Dec 4, 2018

Treasury report urges USPS to raise package prices in blow to Amazon

Photo: Spencer Platt/Getty Images

The financially struggling U.S. Postal Service should raise prices for shipping nonessential packages, recommends a newly released report from a Treasury Department task force.

Why it matters: President Trump created the commission after criticizing Amazon for allegedly underpaying the USPS for package shipments and referring to the USPS as Amazon's "Delivery Boy." Stocks from Amazon, UPS, USPS and all dropped after the report was released.

The backdrop: Last month, the USPS reported FY18 results with an overall volume decline of 3.2 billion pieces and a net loss of $3.9 billion. Revenue was up $1 billion from last year because of the shipping and packages sector — a 10% increase from last year.

What they're saying
"Today’s report contains achievable recommendations that fulfill the President’s goal of placing the USPS on a path to sustainability, while protecting taxpayers from undue financial burdens and providing them with necessary mail services.”
— Treasury Secretary Steven Mnuchin
“The United States Postal Service as currently structured is financially unsustainable. I appreciate Secretary Mnuchin and the Postal Task Force’s effort to accurately assess the Postal Service’s financial reality and propose viable solutions without relying on a taxpayer bailout.”
— Sen. Ron Johnson (R-Wis.), chairman of the U.S. Senate Committee on Homeland Security and Governmental Affairs

Go deeper: Trump hates Amazon, not Facebook

Go deeper

HBCUs are missing from the discussion on venture capital's diversity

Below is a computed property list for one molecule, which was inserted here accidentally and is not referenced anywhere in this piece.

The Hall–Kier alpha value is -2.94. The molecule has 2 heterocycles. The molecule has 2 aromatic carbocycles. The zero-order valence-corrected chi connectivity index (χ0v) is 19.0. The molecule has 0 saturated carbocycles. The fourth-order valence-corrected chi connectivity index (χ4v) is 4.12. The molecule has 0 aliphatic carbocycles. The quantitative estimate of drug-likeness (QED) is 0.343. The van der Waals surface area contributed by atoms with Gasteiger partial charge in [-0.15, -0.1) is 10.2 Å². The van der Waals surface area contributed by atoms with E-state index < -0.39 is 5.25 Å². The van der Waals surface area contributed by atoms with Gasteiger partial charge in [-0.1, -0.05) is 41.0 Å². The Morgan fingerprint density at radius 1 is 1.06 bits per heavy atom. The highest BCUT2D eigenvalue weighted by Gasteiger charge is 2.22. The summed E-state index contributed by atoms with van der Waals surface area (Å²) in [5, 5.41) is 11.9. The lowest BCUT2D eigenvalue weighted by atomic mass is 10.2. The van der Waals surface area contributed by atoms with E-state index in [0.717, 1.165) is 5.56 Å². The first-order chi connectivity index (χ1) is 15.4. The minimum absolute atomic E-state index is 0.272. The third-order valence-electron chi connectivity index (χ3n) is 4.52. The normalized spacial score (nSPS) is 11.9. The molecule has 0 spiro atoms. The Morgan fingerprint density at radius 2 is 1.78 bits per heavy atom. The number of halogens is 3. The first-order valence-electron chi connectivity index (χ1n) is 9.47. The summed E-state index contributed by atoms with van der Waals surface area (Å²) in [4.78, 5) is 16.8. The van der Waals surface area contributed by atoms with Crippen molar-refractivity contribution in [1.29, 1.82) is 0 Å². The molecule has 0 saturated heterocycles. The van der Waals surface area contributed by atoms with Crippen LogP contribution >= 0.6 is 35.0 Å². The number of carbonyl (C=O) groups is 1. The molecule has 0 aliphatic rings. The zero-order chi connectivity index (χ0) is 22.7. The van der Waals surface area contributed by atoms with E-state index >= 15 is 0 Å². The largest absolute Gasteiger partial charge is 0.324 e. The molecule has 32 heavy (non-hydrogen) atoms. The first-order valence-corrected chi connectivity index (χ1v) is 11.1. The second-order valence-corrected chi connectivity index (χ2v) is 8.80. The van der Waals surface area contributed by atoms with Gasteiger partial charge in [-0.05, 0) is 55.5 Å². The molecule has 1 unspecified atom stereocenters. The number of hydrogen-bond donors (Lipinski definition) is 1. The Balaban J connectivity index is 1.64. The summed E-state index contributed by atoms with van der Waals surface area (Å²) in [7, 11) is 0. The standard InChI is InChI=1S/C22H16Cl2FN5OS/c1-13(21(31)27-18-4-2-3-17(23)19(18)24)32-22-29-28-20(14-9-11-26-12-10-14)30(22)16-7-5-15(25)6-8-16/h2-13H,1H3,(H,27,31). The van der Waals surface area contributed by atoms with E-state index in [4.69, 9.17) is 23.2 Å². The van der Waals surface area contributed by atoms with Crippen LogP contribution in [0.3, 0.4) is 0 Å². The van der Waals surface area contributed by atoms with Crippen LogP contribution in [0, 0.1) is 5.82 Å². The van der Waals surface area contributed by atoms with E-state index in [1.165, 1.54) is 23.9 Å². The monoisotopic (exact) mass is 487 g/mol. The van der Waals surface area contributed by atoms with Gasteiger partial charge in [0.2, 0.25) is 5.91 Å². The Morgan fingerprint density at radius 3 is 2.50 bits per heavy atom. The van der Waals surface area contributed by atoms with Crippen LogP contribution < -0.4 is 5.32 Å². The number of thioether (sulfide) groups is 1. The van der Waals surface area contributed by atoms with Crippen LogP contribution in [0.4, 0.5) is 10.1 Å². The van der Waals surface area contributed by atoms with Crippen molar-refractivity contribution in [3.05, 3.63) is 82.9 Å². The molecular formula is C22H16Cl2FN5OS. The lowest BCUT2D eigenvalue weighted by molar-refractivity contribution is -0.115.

Illustration: Eniola Odetunde/Axios

Venture capital is beginning a belated conversation about its dearth of black investors and support of black founders, but hasn't yet turned its attention to the trivial participation of historically black colleges and universities (HBCUs) as limited partners in funds.

Why it matters: This increases educational and economic inequality, as the vast majority of VC profits go to limited partners.

Unemployment rate falls to 13.3% in May

Data: Bureau of Labor Statistics; Chart: Axios Visuals

The U.S. unemployment rate fell to 13.3% in May, with 2.5 million jobs gained, the government said on Friday.

Why it matters: The far better-than-expected numbers show a surprising improvement in the job market, which has been devastated by the coronavirus pandemic.

The difficulty of calculating the real unemployment rate

Data: U.S. Department of Labor; Note: Initial traditional state claims from the weeks of May 23 and 30, continuing traditional claims from May 23. Initial PUA claims from May 16, 23, and 30, continuing PUA and other programs from May 16; Chart: Andrew Witherspoon/Axios

The shocking May jobs report — with a decline in the unemployment rate to 13.3% and more than 2 million jobs added — destroyed expectations of a much worse economic picture.

Why it matters: Traditional economic reports have failed to keep up with the devastation of the coronavirus pandemic and have made it nearly impossible for researchers to determine the state of the U.S. labor market or the economy.